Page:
The Newcastle United takeover dream lives on after demise of the European Super League

It’s a distant dream, but European football, at least, is still a dream.

The multi-billion pound European Super League (ESL) project is in ruins following a backlash that forced the six English clubs involved to withdraw less than 48 hours after the plan, drawn up in private and seemingly without thought for the likely reaction, was made public.

Liverpool owner John Henry said the club had listened to the views of supporters in a video message, while other teams issued statements.

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It’s over. Rightly, there will be no self-serving closed shop at the top of the European game.

The ESL, as proposed, would have ruined the Premier League – and left 14 clubs with nothing to fight for but survival.

Driven by greed, it would driven an even bigger wedge between the haves and the have-nots of English football’s top flight.

European football isn’t on the agenda at Newcastle United. It hasn’t been for a long time, but it should be. And it could again compete on the continent – if new owners get things right on the pitch.

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And that’s the thing. It must come down to that – getting things right on the pitch.

Banners critical of the European Super League project hang from the railings of Anfield.Banners critical of the European Super League project hang from the railings of Anfield.
Banners critical of the European Super League project hang from the railings of Anfield.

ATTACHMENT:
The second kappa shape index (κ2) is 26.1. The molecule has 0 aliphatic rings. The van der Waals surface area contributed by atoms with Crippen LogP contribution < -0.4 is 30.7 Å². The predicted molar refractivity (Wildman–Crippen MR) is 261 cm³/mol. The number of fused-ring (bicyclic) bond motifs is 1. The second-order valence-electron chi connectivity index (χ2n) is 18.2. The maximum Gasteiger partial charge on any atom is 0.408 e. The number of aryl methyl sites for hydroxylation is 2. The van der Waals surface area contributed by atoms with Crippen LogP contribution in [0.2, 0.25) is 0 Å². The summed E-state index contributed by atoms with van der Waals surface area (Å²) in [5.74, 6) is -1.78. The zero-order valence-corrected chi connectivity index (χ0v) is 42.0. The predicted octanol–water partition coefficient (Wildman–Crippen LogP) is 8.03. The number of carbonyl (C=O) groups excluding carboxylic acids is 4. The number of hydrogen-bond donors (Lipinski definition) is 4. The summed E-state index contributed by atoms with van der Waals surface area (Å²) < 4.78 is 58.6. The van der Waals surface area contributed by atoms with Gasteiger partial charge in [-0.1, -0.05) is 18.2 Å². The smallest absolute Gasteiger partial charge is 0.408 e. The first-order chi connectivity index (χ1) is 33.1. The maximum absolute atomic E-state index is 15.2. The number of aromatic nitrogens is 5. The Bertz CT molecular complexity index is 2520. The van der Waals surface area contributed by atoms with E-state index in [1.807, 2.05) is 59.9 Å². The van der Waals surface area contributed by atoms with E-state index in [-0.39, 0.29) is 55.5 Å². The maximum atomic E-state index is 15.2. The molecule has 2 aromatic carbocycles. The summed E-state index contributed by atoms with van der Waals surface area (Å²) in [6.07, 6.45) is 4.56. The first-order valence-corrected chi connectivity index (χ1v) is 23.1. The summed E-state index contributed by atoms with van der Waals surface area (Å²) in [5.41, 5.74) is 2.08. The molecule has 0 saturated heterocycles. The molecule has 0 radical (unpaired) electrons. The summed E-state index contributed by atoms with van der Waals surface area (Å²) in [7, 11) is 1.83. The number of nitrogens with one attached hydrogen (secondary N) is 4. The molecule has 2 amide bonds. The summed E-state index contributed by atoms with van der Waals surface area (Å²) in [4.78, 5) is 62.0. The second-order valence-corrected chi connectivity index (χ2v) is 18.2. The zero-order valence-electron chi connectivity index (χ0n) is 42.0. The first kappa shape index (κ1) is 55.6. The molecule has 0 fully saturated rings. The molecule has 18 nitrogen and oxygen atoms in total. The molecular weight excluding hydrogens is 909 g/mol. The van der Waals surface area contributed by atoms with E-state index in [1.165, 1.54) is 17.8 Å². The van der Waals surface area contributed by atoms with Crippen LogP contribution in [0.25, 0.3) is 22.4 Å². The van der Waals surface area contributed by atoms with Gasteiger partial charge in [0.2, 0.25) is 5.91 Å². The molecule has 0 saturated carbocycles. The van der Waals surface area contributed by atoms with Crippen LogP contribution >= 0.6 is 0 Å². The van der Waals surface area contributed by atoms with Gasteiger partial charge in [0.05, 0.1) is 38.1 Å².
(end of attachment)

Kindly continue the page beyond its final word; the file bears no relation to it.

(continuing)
Last season, amid protests about his appointment as head coach at Newcastle, Steve Bruce asked what would win fans over. He was told to target the cups – and that European football must be the aim for the club.

The club has a proud European history – Bob Moncur famously led the team to victory in the Fairs Cup in 1969, and the club has had some unforgettable nights in the Champions League – but Mike Ashley has shown little enthusiasm for European football.

United’s owner showed almost no interest when the club qualified for the Europa League in 2012, and a lack of recruitment that summer – the club only signed one player, Vurnon Anita, after finishing fifth in the Premier League – left then-manager Alan Pardew with a squad ill-equipped to fight on two fronts.

European football must be the aim.

Would-be Newcastle United Amanda Staveley.Would-be Newcastle United Amanda Staveley.
Would-be Newcastle United Amanda Staveley.
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The club still reached the quarter-finals – but Ashley wasn’t at the Estadio da Luz.

Thousands of Newcastle’s fans were there to see their team take on Benfica on a beautiful night in Lisbon.

PCP Capital Partners director Mehrdad Ghodoussi tweeted: “A huge lesson learnt over the last 48hrs. Its a tough job owning a club, no doubt about it, mistakes will be made. Run your clubs well, make money, increase the value of your investment, but never forget what it’s really all about.”

St James's Park.St James's Park.
St James's Park.
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It’s about sporting achievement. It’s about getting it right on the pitch for the fans more than the financiers.

There’s a lot wrong about the Premier League, but there’s also a lot right about it. Each club has an equal stake in it, and the distribution of TV and other income is done as equitably as possible.

And, of course, more of the riches at the top of the game must be redistributed to the rest of the pyramid.

But the end of the ESL means that Newcastle supporters can dream of a post-Ashley era where European football is again on the agenda.

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